Here’s some clips from the remastered “The Doomsday Machine”

Now, I know some people are skeptical or upset about the purity of redoing the Trek effects, but from what I’ve seen, everything looks seamless and very, very good. Myself, I’d dearly love it if they could CGA in a realistic looking Gorn (like the one they did on “Enterprise”), as well as a mugato, a rock-creature, that pancake-vomit thing that bit Spock in “Operation: Annihilate”, a salt vampire, and any other rubber-suited aliens I’ve forgotten about. (But please, no bumpy-forehead Klingons…)

Then again, I do know this is a slippery slope, and Connie Willis once wrote a cautionary tale about just this sort of thing. I forget the name of her story, but it involved some poor schlub whose job was to go back and re-edit old movies to make them fit with whatever current morès were in style. (i.e., getting rid of all the cigarettes from classic movies). How much tinkering is OK and how much an outrage? Well, that's a question for other days.

We’ll see soon how this works out – the first episode, “Balance of Terror”, will show in LA this coming Sunday night (KNBC Channel 4, 12:05 am – well, technically, it’s airing on Monday morning.)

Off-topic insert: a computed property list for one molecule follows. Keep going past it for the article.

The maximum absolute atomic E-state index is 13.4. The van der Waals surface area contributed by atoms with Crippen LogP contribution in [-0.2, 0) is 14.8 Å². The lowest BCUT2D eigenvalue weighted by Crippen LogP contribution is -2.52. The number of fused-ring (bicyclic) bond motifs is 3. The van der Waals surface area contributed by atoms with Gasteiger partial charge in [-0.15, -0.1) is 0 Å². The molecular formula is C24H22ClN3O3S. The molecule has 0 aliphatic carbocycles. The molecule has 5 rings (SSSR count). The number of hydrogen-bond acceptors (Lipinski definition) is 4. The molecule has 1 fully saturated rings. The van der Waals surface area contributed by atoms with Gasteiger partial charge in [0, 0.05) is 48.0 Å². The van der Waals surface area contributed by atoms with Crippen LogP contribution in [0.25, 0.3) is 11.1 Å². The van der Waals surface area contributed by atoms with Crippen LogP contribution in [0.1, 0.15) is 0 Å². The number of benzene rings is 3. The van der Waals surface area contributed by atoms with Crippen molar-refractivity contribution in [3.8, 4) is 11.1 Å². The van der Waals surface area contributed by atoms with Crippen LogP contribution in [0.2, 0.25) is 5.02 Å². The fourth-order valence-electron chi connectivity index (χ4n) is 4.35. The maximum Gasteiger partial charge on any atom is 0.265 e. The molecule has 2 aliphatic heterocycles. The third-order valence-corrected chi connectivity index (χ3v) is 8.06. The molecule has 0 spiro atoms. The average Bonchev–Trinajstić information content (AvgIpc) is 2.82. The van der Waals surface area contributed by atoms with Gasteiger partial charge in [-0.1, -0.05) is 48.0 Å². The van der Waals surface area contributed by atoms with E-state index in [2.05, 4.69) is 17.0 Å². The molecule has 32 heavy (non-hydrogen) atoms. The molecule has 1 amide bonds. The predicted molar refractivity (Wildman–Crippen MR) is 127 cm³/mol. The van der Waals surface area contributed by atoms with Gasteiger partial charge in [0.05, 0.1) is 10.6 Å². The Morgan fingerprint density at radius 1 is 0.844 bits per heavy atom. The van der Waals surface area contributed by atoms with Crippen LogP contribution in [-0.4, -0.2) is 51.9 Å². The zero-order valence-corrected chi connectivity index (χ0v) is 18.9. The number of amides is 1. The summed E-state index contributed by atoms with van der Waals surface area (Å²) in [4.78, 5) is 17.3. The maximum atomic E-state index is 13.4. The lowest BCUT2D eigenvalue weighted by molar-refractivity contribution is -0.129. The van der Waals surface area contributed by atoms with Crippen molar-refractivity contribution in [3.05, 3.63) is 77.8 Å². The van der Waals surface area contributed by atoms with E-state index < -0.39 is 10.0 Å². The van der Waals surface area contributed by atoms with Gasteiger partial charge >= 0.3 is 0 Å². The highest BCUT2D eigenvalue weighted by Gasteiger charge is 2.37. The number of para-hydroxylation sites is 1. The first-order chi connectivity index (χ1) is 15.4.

Bill and Leonard were there on Sunday. On Saturday, they had other guests. They had Sean Kinney who played Cpt. Pike in the court-martial scenes in “The Menagerie”, Don Marshall who played Lt. Boma in “Galileo 7” and Charlie Brill who played Arne Darvin in “The Trouble With Tribbles” and also in DS9’s “Trials and Tribble-ations”. Now, I couldn’t imagine that Sean Kinney would be all that interesting a guest, but he turned out to be a fascinating person. And Charlie had tons of funny stories! I particularly liked the one about how one of the DS9 people ran into him in a deli and was inspired to come up with the concept for “Tribble-ations”. There was another guest who played a small role on a few DS9 episodes, but I’m spacing on his name. Don Marshall mostly answered questions about “Land of the Giants”; a show I’m unfamiliar with.